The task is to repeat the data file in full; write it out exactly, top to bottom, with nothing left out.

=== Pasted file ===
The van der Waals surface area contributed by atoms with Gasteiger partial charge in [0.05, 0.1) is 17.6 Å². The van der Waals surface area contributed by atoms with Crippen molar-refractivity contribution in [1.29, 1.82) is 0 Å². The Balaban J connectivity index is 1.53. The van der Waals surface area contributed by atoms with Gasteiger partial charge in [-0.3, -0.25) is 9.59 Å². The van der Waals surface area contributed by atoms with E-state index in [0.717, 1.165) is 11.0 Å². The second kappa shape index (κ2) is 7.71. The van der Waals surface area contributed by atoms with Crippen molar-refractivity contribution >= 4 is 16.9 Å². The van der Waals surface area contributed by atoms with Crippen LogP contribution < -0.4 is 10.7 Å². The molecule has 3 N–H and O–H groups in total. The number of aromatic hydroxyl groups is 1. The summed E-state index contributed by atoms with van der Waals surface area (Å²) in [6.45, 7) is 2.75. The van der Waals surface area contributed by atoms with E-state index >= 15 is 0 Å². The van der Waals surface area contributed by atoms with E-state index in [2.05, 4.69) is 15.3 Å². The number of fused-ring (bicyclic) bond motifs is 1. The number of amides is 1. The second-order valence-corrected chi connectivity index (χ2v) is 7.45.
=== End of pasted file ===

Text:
The van der Waals surface area contributed by atoms with Gasteiger partial charge in [0.05, 0.1) is 17.6 Å². The van der Waals surface area contributed by atoms with Crippen molar-refractivity contribution in [1.29, 1.82) is 0 Å². The Balaban J connectivity index is 1.53. The van der Waals surface area contributed by atoms with Gasteiger partial charge in [-0.3, -0.25) is 9.59 Å². The van der Waals surface area contributed by atoms with E-state index in [0.717, 1.165) is 11.0 Å². The second kappa shape index (κ2) is 7.71. The van der Waals surface area contributed by atoms with Crippen molar-refractivity contribution >= 4 is 16.9 Å². The van der Waals surface area contributed by atoms with Crippen LogP contribution < -0.4 is 10.7 Å². The molecule has 3 N–H and O–H groups in total. The number of aromatic hydroxyl groups is 1. The summed E-state index contributed by atoms with van der Waals surface area (Å²) in [6.45, 7) is 2.75. The van der Waals surface area contributed by atoms with E-state index >= 15 is 0 Å². The van der Waals surface area contributed by atoms with E-state index in [2.05, 4.69) is 15.3 Å². The number of fused-ring (bicyclic) bond motifs is 1. The number of amides is 1. The second-order valence-corrected chi connectivity index (χ2v) is 7.45.